Hi there AppWorks fans,
Welcome to a new installment of AppWorks tips.
This guide will help you installing the PostgreSQL database on our TomEE supported CentOS VM image. The instance of PostgreSQL is used to save the data that is generated and created from the AppWorks platform.
This post is part of the series for ‘AppWorks installation in 10 great steps’.
This is the list of ingredients we are going to use:
- The already installed ‘Oracle Virtual Box’ software from the previous post
- Our TomEE supported CentOS VM image from the previous post
- PuTTY (SSH client). Downloaded from putty.org
Let get right into it…
Start the Oracle VM VirtualBox tooling and start-up our image. Leave the image as is and make a connection with PuTTY. Login with the created ‘otadmin’ user. Password used as an example: ‘admin’.
Once the connection is made, we can start off with the installation, but what version is required? This can be found in the ‘AppWorks Platform Supported Environments’ documentation that can be found on the support site from OpenText.
The documentation tells us to install PostgreSQL 11.1.0 64-bits
As a first step we need to install a dependent repository. That is the Extra Packages for Enterprise Linux repository:
sudo yum -y install epel-release
Probably already done, but just to make sure!
As a second step we need to install a PostgreSQL package repository to our VM. This repository contains the installation files for PostgreSQL, but what is the URL we can use? Find that out on this site: postgresql.org
For our 9.4 version we use this URL repo-packages PG 11 and for our CentOS version
cat /etc/centos-release we can use this RPM link https://download.postgresql.org/pub/repos/yum/reporpms/EL-7-x86_64/pgdg-redhat-repo-latest.noarch.rpm
This command to give:
sudo rpm -ivh https://download.postgresql.org/pub/repos/yum/reporpms/EL-7-x86_64/pgdg-redhat-repo-latest.noarch.rpm
Now let’s start the installation of PostgreSQL:
sudo yum install postgresql11-server -y
After this we need to initialize the database before it can be started:
sudo /usr/pgsql-11/bin/postgresql-11-setup initdb
Now see that the default service is disabled:
systemctl list-unit-files | grep postgres
We’ll make it enabled so it will start PostgreSQL on startup:
systemctl enable postgresql-11.service
Now we are able to start PostgreSQL:
systemctl start postgresql-11.service
Check if the service is running fine:
ps aux |grep pgsql
postgres 12539 0.2 0.1 398736 16872 ? Ss 12:51 0:00 /usr/pgsql-11/bin/postmaster -D /var/lib/pgsql/11/data/
To login to PostgreSQL give this command:
sudo -u postgres psql
helpfor extra info
\l+to list databases with tablespaces
\duto list accounts
\?for more help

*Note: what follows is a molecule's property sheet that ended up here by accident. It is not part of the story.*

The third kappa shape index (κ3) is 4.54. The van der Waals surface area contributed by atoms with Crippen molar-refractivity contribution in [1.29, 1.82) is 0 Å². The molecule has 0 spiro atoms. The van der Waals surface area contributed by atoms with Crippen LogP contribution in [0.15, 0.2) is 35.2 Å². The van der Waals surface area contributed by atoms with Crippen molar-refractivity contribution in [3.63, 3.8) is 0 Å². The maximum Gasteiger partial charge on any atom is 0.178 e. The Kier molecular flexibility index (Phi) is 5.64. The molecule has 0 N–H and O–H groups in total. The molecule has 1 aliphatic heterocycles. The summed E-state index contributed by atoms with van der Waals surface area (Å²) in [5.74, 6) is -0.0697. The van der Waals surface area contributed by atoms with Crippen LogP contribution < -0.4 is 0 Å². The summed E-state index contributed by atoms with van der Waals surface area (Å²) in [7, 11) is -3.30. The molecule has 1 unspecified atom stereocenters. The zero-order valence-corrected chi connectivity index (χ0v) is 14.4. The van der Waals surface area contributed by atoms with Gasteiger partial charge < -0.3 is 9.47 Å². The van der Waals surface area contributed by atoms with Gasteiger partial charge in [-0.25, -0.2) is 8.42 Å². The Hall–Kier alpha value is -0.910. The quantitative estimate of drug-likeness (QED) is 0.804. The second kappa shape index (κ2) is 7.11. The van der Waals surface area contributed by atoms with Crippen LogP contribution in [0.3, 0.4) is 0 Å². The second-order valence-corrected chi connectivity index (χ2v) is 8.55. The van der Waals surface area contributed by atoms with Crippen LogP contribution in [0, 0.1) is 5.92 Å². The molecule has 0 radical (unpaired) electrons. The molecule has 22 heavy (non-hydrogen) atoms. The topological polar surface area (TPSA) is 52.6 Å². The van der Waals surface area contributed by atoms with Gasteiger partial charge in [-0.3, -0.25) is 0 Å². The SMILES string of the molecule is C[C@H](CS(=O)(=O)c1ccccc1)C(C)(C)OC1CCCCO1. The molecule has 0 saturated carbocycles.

When you exit psql you will sometimes get back in an interactive bash session. This can be exited with the command ‘exit’
Make sure PostgreSQL listens to all TCP requests and not only the local (= 127.0.0.1) ones. You can check this by
sudo netstat -ltnp | grep 5432
tcp 0 0 127.0.0.1:5432 0.0.0.0:* LISTEN 12512/postgres
We need to edit the postgresql.conf file for this, but where to find it?
sudo find / -name 'postgresql.conf'
Then you can edit it like this:
sudo vi /var/lib/pgsql/11/data/postgresql.conf
Go the ‘Connections and authentication’ section and see the commented
#listen_addresses = 'localhost'
Update this line so it looks like this:
Also edit this file:
sudo vi /var/lib/pgsql/11/data/pg_hba.conf
Go the bottom and add this line
host all all 0.0.0.0/0 trust so it looks like this:
# IPv4 local connections:
Now restart PostgreSQL
systemctl restart postgresql-11.service
And check the new result on
Last step is to give the default created ‘postgres’ user a password as this is required for the installation of AppWorks.
Login to PostgreSQL:
sudo -u postgres psql
Give the following SQL statement:
ALTER USER postgres PASSWORD 'admin';
As a result, you will see ‘ALTER ROLE’ and you can quite psql with
Now other applications like AppWorks can create databases to from the installation wizard!
In the pg_hba.conf you can also use md5 authentication. The password should then also be crypted in the ALTER statement with the ENCRYPTED keyword!
And that’s all we need to do to give it a ‘DONE’. This installment of AppWorks tips makes the PostgreSQL database available for serving the data connection so AppWorks can save its data to a nice and steady service.
Nothing else to add here…Let me know your thoughts and if stuff is working the correct way as it is described. Have a good day and see you next time with a new installment of AppWorks tips!